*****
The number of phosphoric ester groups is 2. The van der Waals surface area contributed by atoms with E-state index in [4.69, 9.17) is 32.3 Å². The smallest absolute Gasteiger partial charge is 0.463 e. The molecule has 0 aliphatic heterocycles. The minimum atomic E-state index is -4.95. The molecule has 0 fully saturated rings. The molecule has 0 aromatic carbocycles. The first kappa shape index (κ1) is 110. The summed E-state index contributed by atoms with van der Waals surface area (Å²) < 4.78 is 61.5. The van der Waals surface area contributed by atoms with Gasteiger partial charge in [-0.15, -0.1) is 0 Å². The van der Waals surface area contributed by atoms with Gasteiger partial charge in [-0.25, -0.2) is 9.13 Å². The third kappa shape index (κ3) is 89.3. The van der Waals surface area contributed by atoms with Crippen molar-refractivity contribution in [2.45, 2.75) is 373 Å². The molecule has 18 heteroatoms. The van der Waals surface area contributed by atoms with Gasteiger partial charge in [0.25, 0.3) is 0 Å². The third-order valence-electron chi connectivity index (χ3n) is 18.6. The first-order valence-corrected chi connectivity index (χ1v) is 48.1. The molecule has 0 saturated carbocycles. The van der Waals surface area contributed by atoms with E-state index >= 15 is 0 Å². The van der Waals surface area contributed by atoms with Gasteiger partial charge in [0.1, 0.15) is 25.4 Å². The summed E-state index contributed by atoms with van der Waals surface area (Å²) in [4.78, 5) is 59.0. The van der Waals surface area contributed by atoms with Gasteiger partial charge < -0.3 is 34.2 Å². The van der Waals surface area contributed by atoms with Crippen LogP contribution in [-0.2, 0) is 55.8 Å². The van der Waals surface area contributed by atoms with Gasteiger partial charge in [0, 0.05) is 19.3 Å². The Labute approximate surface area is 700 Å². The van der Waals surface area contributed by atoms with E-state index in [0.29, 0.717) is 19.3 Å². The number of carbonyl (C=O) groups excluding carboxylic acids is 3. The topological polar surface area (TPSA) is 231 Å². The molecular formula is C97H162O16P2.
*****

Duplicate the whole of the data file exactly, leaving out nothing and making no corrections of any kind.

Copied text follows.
The number of phosphoric ester groups is 2. The van der Waals surface area contributed by atoms with E-state index in [4.69, 9.17) is 32.3 Å². The smallest absolute Gasteiger partial charge is 0.463 e. The molecule has 0 aliphatic heterocycles. The minimum atomic E-state index is -4.95. The molecule has 0 fully saturated rings. The molecule has 0 aromatic carbocycles. The first kappa shape index (κ1) is 110. The summed E-state index contributed by atoms with van der Waals surface area (Å²) < 4.78 is 61.5. The van der Waals surface area contributed by atoms with Gasteiger partial charge in [-0.15, -0.1) is 0 Å². The van der Waals surface area contributed by atoms with Gasteiger partial charge in [-0.25, -0.2) is 9.13 Å². The third kappa shape index (κ3) is 89.3. The van der Waals surface area contributed by atoms with Crippen molar-refractivity contribution in [2.45, 2.75) is 373 Å². The molecule has 18 heteroatoms. The van der Waals surface area contributed by atoms with Gasteiger partial charge in [0.25, 0.3) is 0 Å². The third-order valence-electron chi connectivity index (χ3n) is 18.6. The first-order valence-corrected chi connectivity index (χ1v) is 48.1. The molecule has 0 saturated carbocycles. The van der Waals surface area contributed by atoms with E-state index >= 15 is 0 Å². The van der Waals surface area contributed by atoms with Gasteiger partial charge in [0.1, 0.15) is 25.4 Å². The summed E-state index contributed by atoms with van der Waals surface area (Å²) in [4.78, 5) is 59.0. The van der Waals surface area contributed by atoms with Gasteiger partial charge < -0.3 is 34.2 Å². The van der Waals surface area contributed by atoms with Crippen LogP contribution in [-0.2, 0) is 55.8 Å². The van der Waals surface area contributed by atoms with Gasteiger partial charge in [0, 0.05) is 19.3 Å². The Labute approximate surface area is 700 Å². The van der Waals surface area contributed by atoms with E-state index in [0.29, 0.717) is 19.3 Å². The number of carbonyl (C=O) groups excluding carboxylic acids is 3. The topological polar surface area (TPSA) is 231 Å². The molecular formula is C97H162O16P2.